Computer Chess: Engine Chess
Just before the turn of the new century I began to concern myself exclusively with Engine Chess. By the term, (engine chess) I mean one chess program playing another chess program. The winboard GUI had facilitated this but it was not until the Arena GUI was made available to the public in 2001 that we had a graphic interface specifically designed to play one chess engine against another.
Arena not only was compatible with the winboard protocols but also the newer UCI engines. Everything was configurable; the time controls, the number of games in a match, the engine parameters and of course the opening books along with their weighted learning capabilities. One could now take their computer hardware, chess engines and opining books onto the internet and play against other computers and their human handlers.
Commercial chess programs, particularly Chessbase’s Fritz 7-8 came along with strong client based engines and very pleasing graphics. In September of 2001 Chessbase’s player site, Playchess.com opened a room specifically for engine play and competitive engine chess came into existences. An Elo rating system based on individual computers, programs and the way their users configured them now was possible rather than be based on how they did against human Masters, This made judgments of relative engine strength more viable and contributed to programming development.
Now I know what some are thinking that there had been WCCC tournaments held every few years since 1974. But in fact these events were and still are primarily for showcasing commercial programs and cutting edge computer hardware. In my world view, these elite events held in exotic locations do not constitute Engine Chess being played in public venues by ordinary individuals that we enjoy today.
The commercial programs quickly proved themselves to be as strong their advertising departments had clamed. Fritz, Shredder, Junior, Hiarcs and many others all proved that they could play hauntingly beautiful chess. In early 2006 Vasik Rajlich’s UCI engine Rybka (little fish) rose to the top and is currently the dominant chess program in the world. One of the things I realized early about engine chess was that all things be equal, (both players having similar hardware and using the strongest program available) it is the opening book that made the difference.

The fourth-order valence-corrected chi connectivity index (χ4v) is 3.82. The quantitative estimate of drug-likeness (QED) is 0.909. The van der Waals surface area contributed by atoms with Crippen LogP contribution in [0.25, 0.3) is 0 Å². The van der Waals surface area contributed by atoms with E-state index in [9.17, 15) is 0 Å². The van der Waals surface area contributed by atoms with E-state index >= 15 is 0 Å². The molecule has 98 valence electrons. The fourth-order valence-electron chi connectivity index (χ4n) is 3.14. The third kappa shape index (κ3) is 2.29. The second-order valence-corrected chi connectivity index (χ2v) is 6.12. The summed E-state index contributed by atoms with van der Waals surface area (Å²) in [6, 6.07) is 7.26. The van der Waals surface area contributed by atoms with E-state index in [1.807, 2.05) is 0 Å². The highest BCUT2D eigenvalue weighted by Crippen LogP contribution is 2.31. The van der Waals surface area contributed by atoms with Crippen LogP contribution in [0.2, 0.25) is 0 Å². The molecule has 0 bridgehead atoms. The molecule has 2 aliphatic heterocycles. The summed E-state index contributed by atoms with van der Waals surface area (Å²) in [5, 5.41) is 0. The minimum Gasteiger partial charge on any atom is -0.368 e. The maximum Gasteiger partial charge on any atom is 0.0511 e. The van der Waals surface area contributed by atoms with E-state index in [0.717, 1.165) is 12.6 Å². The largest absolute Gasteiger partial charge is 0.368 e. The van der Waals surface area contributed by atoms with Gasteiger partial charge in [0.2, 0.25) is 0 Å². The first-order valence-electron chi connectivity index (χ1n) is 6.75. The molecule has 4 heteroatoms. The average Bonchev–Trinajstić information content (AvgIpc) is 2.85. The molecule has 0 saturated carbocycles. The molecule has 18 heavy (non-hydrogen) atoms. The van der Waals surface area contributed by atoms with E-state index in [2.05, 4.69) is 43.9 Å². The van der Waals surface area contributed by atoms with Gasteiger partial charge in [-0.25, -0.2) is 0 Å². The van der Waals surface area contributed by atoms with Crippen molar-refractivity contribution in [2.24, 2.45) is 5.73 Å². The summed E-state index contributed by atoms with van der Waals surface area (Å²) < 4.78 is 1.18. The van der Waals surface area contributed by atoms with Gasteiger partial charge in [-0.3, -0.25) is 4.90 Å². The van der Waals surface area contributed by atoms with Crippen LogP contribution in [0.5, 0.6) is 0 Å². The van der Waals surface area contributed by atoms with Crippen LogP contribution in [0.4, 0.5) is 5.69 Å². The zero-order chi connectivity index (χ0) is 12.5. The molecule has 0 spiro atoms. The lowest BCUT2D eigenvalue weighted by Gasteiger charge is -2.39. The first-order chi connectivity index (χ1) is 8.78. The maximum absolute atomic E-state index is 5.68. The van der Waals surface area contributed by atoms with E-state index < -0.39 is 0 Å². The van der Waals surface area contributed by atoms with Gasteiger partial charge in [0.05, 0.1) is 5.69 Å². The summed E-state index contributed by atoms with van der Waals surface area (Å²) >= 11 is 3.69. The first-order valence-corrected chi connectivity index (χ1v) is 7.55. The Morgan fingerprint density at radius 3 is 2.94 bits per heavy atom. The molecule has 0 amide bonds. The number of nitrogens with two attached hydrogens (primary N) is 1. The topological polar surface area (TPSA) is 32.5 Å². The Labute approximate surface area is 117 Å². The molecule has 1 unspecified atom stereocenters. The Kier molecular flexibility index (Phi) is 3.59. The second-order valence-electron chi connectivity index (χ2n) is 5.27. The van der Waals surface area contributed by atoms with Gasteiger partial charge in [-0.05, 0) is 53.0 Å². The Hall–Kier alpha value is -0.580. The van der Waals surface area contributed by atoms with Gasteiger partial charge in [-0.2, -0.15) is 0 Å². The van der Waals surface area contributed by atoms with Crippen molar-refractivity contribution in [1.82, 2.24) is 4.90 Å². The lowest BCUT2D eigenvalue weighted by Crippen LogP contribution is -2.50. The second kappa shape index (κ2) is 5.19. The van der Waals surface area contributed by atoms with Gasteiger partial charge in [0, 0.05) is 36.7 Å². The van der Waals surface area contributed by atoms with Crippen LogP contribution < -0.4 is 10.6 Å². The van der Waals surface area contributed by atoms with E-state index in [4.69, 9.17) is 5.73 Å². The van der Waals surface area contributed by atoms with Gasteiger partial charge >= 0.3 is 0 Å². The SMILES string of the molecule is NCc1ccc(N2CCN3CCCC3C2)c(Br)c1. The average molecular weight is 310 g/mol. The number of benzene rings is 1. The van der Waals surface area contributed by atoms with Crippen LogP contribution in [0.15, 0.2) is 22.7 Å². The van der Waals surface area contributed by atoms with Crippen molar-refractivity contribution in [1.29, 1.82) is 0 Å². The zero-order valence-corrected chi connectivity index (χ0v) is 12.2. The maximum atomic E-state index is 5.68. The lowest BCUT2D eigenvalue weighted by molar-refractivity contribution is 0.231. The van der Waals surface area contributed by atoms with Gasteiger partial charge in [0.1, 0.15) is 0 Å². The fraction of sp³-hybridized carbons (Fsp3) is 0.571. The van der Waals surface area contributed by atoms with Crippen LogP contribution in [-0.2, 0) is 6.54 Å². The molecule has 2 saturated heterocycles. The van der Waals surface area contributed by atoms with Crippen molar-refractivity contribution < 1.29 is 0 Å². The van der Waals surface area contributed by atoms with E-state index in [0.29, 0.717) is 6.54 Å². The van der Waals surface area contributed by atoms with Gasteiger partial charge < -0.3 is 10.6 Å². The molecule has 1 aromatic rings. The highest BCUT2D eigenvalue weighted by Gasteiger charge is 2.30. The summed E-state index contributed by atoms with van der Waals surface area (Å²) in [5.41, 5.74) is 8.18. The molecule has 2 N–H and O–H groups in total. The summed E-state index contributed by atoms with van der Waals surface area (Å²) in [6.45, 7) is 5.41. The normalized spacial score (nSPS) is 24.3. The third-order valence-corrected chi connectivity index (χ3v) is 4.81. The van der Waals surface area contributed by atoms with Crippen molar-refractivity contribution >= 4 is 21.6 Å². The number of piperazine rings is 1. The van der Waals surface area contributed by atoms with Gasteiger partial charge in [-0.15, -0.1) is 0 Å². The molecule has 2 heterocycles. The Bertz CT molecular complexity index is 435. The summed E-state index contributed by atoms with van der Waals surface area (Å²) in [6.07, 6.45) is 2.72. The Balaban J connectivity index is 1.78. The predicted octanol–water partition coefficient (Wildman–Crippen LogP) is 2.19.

Not only does the opening book set the tone of the game but its manipulation is best way for the human operator to communicate with his program. Even if an engine has detailed configuration setting, (material value of the pieces, king safety, aggressive vs. defensive stile) these are esoteric and communicate with the program in a none human way. Only the engine book guided by a human intelligence can channel a chess engines positional decision making power to its fullest potential.
It is possible to move a huge mound of dirt by hand. Using shovels, wheelbarrows and human muscle. History is replete with such accomplishments. Today however we attack the mound with bulldozers and trucks making short work of it. It is no disrespect to the laborers that would have done this feat in the past. As we move forward in 21st century applying these computer programs, theses engines of the mind to our beloved game of chess we mean not to diminish the accomplishments of the great human players but only to advance the game , the art that is chess.
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